Eskom is paying for the sins of past executives: De Ruyter

Andisiwe Makinana Political correspondent
Outgoing Eskom CEO Andre de Ruyter blamed many of its problems on 'my somewhat less than illustrious predecessors' when he appeared before Scopa on Tuesday. File photo.
Outgoing Eskom CEO Andre de Ruyter blamed many of its problems on 'my somewhat less than illustrious predecessors' when he appeared before Scopa on Tuesday. File photo.
Image: Deon Raath

Eskom boss Andre de Ruyter has blamed previous government administrations and executives for the rolling blackouts, saying the power utility was paying for the sins of the past.

On the other hand, Eskom bosses say they are aiming to improve Eskom's energy availability factor (EAF) from the current 58% to 65% by the end of March 2024, and 70% by the end of March 2025.

Eskom's leadership was appearing before parliament’s standing committee on public accounts (Scopa) on Tuesday, as the country endures months of the most crippling outages. 

The utility’s chair, Mpho Makwana, said the target was to recover 1,862MW in 2023 and 6,000MW in the next 24 months with an intensified effort at the top six power stations.

“It is in this context that we are here this morning, a context in which we feel we are making breakthroughs,” he said.

De Ruyter said while they appreciate the extreme frustration caused to many South Africans by load-shedding, the damage to the economy and the impatience with finding urgent solutions, it was fair to point out that the current situation was not a new development.

He traced it back to 1998 when an energy white paper recorded that Eskom was asking for new capacity to be added urgently.

“In its wisdom, government at the time disagreed and said it had other priorities and that the money required to add new capacity should be allocated to other needs.

“We then had no option but to create virtual capacity — by deferring maintenance, postponing midlife refurbishments and by running our plants harder than the international norm would indicate.”

De Ruyter said there was a deliberate decision to neglect maintenance to create capacity, to prevent load-shedding.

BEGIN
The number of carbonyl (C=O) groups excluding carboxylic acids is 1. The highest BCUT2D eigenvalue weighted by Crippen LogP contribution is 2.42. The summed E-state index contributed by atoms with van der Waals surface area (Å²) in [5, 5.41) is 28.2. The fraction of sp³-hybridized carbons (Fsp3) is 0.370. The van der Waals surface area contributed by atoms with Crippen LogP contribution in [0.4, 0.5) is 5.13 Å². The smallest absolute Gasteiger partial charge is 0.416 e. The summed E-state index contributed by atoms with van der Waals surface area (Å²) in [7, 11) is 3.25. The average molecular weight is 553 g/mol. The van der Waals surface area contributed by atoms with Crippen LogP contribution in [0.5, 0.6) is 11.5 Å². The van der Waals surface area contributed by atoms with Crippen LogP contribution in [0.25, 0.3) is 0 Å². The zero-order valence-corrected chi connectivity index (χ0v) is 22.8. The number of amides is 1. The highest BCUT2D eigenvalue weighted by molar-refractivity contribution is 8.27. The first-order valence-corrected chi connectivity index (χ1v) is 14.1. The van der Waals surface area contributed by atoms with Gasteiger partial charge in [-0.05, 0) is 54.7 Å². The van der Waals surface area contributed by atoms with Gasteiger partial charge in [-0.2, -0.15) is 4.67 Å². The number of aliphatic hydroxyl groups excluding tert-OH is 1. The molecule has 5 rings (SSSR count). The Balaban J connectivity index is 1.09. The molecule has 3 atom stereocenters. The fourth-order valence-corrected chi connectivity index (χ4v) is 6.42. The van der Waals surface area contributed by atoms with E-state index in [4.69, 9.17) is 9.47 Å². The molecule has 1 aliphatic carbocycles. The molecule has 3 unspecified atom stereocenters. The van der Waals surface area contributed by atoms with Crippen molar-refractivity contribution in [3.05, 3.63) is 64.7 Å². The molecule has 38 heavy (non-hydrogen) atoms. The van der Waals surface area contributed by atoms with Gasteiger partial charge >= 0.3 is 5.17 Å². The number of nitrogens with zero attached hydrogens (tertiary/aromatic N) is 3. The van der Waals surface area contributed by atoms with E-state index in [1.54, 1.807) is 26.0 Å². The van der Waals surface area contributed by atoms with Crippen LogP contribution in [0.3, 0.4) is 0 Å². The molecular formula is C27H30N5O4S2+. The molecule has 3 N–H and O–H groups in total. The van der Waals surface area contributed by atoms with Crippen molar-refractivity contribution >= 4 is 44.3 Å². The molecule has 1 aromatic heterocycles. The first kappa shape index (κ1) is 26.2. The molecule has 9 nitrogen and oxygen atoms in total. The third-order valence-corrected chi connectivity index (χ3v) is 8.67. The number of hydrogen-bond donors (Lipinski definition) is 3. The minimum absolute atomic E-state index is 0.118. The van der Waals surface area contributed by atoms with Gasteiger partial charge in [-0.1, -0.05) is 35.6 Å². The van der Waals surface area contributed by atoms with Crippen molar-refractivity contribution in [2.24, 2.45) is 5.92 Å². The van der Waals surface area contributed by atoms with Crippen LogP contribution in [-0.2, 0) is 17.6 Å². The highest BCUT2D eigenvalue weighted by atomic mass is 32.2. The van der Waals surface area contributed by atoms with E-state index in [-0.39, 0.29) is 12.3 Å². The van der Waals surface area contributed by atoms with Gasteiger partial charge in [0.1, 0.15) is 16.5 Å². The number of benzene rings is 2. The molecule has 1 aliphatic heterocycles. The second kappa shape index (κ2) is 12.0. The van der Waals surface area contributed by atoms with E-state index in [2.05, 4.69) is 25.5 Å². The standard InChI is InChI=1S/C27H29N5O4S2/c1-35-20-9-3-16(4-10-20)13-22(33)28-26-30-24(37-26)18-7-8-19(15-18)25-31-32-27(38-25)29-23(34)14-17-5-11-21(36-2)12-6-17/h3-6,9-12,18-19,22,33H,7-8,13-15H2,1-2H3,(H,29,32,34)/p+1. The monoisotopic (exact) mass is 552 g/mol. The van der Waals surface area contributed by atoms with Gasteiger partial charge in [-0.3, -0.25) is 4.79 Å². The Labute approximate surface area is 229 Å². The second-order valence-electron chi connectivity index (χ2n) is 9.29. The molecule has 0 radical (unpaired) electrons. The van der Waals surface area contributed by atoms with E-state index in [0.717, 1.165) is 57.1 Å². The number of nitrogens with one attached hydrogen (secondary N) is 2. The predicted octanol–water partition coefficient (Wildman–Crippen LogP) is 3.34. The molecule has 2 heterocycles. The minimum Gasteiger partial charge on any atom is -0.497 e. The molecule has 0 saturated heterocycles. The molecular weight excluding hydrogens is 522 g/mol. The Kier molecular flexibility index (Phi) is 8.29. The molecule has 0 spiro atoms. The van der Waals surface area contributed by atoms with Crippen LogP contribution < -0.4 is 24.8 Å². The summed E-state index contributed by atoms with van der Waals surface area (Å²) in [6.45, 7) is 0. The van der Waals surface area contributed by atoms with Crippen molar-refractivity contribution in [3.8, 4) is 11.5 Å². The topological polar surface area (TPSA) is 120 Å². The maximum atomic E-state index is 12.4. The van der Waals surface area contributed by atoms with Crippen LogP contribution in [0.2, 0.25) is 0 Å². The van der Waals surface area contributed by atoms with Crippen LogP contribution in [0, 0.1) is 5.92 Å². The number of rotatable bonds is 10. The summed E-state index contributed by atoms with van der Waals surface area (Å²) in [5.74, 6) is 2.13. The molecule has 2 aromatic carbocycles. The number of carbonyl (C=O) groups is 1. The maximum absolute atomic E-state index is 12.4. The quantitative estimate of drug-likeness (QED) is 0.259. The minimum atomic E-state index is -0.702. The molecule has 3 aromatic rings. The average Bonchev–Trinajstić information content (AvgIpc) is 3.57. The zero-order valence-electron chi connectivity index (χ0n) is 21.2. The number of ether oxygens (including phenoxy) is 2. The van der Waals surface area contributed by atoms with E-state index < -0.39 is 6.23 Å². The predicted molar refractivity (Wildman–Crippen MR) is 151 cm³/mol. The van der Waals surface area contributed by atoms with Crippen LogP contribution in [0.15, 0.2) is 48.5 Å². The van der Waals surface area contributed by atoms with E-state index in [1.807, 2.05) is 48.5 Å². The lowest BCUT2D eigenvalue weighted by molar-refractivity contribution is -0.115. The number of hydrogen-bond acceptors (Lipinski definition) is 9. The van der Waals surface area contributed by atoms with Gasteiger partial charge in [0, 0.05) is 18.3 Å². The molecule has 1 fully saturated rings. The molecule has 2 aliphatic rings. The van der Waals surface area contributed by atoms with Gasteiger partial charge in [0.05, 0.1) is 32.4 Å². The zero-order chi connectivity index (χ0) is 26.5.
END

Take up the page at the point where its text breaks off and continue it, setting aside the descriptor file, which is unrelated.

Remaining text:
In 2010, for instance, during the Soccer World Cup Eskom managed to keep the lights on by deferring maintenance and by running the plants harder than it was technically responsible to do, he said.

“So a political decision was made, and it was executed, but deferring maintenance is like borrowing from the future. You take a loan, and eventually when the maintenance falls due, the interest rate that you pay is extortionate.

“It’s like deferring the servicing of your car. Instead of regularly servicing it, you run it until it breaks, and then the cost of repairing that car is significantly higher than the accumulated cost of services that you would have paid.

“So this is the situation we are in today; we are paying for the sins of the past.”

De Ruyter, serving notice after his resignation last month, also slated former Eskom bosses for refusing to sign agreements with independent power producers (IPPs).

“In 2014, my somewhat less than illustrious predecessors refused to sign purchase agreements with IPPs on the grounds that this would not be in the interest of Eskom.”

He said calculations done by energy experts have indicated that as much as 95% of load-shedding today could have been avoided if those contracts had been signed.

“These are hypothetical arguments, and some other experts with other agendas differ from those calculations. but suffice to say that if we had additional capacity today, load-shedding would definitely have been less. So those decisions were wrong.”

Eskom is hoping to add 1,862MW to the grid by end-March this year, which is more or less equivalent to two stages of load-shedding. It further intends to add 6,000MW in the next 24 months.

De Ruyter said it was difficult to say when exactly load-shedding would end but could say “the risk of load-shedding will diminish in the next 18 months”.

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